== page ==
Oct 8 2006
Breaking the recent run of ’stood down responding’ calls came a call this morning in support of the North West Ambulance Service (Lancashire Locality)
Within minutes of our Team Leader routinely informing NWAS (LL) that the team was on exercise in the team area, NWAS (LL) Control contacted our Team Leader direct at circa 10:50 to request the help of the team in somewhat unusual circumstances.
A male had collapsed outside a residential address in the Chorley area, and due to his size and weight the responding ambulance crew, despite the arrival of another crew in support, both from Chorley Ambulance station, could not lift the male in question off the ground where he was lay, onto the ambulance stretcher trolley.
Although in a neighbouring team’s area, Ambulance Control requested our immediate assistance due to our declared availability and ability to make a quick response to the location of the incident.
Upon arrival on scene circa twenty minutes from receipt of call, we were faced with a very large and heavy male who had collapsed on the ground immediately outside his residential address, the responding ambulance crews not having any appropriate equipment to lift a casualty of this size.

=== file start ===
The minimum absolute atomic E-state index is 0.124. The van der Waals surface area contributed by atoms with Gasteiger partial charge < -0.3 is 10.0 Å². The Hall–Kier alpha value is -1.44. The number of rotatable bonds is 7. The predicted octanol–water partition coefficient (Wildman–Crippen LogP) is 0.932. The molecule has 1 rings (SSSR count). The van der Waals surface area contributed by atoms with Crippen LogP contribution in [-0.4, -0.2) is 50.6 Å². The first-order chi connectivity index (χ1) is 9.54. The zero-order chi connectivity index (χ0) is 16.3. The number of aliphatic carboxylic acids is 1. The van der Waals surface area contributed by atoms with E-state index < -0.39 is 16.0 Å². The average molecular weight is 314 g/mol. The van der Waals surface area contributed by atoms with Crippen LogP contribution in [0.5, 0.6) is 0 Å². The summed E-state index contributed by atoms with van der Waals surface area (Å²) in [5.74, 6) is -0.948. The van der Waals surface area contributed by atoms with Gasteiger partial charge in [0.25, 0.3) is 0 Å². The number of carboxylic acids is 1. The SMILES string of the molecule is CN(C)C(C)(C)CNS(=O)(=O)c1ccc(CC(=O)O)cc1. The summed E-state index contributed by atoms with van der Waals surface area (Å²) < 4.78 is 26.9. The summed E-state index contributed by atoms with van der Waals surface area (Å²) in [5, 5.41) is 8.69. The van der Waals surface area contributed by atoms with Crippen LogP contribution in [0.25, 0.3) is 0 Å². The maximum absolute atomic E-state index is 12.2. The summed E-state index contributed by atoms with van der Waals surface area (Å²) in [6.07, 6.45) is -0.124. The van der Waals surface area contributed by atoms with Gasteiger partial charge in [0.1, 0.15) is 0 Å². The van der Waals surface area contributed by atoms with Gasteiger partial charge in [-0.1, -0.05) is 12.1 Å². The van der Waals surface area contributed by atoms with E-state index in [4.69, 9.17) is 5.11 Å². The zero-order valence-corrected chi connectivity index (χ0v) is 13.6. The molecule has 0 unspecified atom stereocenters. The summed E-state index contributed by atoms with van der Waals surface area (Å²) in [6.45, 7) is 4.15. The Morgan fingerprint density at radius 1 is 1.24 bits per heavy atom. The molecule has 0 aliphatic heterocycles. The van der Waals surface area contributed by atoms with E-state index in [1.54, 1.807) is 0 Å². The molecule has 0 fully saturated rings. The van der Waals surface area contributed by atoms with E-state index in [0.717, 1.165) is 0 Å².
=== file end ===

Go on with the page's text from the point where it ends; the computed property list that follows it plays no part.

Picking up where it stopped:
Various specialist stretchers and other items carried on our responding team vehicles were offered to the ambulance crews, with the choice coming down to our specialist vacuum mattress, which in this particular case was used as a lifting sheet on account of its many carrying handles.
Very quickly from amongst the 12 Bolton MRT members who had responded, working with the four ambulance personnel on scene, the casualty was carefully lifted off the ground, onto the ambulance stretcher trolley and then lifted in to the back of the ambulance.
Leaving the scene at 11:28, 6 team members then accompanied the ambulance to Chorley Hospital, both to assist with getting the casualty out of the ambulance and into A&E, and to retrieve team kit items.
This type of incident clearly illustrates that in some accident scenarios the equipment in use and routinely carried on all our 4 Mountain Rescue vehicles (and indeed within other MRT’s as well) can be utilised with equal success off our usual moorland and mountain operating areas to bring help and appropriate ready assistance to our colleagues within the Ambulance Service.